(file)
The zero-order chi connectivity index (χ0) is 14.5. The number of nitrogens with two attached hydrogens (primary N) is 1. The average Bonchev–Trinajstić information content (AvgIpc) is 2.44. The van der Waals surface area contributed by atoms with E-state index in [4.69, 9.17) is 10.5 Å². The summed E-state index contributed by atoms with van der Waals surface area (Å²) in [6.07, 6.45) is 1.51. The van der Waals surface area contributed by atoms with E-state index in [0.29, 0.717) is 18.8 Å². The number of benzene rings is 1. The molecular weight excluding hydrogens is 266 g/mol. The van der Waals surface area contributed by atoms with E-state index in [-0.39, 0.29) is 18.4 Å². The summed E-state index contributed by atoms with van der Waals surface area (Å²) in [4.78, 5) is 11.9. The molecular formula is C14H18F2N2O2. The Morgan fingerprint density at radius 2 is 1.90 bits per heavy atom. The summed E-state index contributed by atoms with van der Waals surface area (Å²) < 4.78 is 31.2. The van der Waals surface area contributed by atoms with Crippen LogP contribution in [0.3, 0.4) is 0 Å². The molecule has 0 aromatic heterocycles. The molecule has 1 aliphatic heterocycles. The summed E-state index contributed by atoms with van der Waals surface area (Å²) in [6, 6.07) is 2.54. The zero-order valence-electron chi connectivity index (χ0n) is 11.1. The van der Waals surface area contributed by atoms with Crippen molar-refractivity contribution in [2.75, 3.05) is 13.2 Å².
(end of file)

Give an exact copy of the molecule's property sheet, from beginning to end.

The zero-order chi connectivity index (χ0) is 14.5. The number of nitrogens with two attached hydrogens (primary N) is 1. The average Bonchev–Trinajstić information content (AvgIpc) is 2.44. The van der Waals surface area contributed by atoms with E-state index in [4.69, 9.17) is 10.5 Å². The summed E-state index contributed by atoms with van der Waals surface area (Å²) in [6.07, 6.45) is 1.51. The van der Waals surface area contributed by atoms with E-state index in [0.29, 0.717) is 18.8 Å². The number of benzene rings is 1. The molecular weight excluding hydrogens is 266 g/mol. The van der Waals surface area contributed by atoms with E-state index in [-0.39, 0.29) is 18.4 Å². The summed E-state index contributed by atoms with van der Waals surface area (Å²) in [4.78, 5) is 11.9. The molecular formula is C14H18F2N2O2. The Morgan fingerprint density at radius 2 is 1.90 bits per heavy atom. The summed E-state index contributed by atoms with van der Waals surface area (Å²) < 4.78 is 31.2. The van der Waals surface area contributed by atoms with Crippen LogP contribution in [0.3, 0.4) is 0 Å². The molecule has 0 aromatic heterocycles. The molecule has 1 aliphatic heterocycles. The summed E-state index contributed by atoms with van der Waals surface area (Å²) in [6, 6.07) is 2.54. The zero-order valence-electron chi connectivity index (χ0n) is 11.1. The van der Waals surface area contributed by atoms with Crippen molar-refractivity contribution in [2.75, 3.05) is 13.2 Å².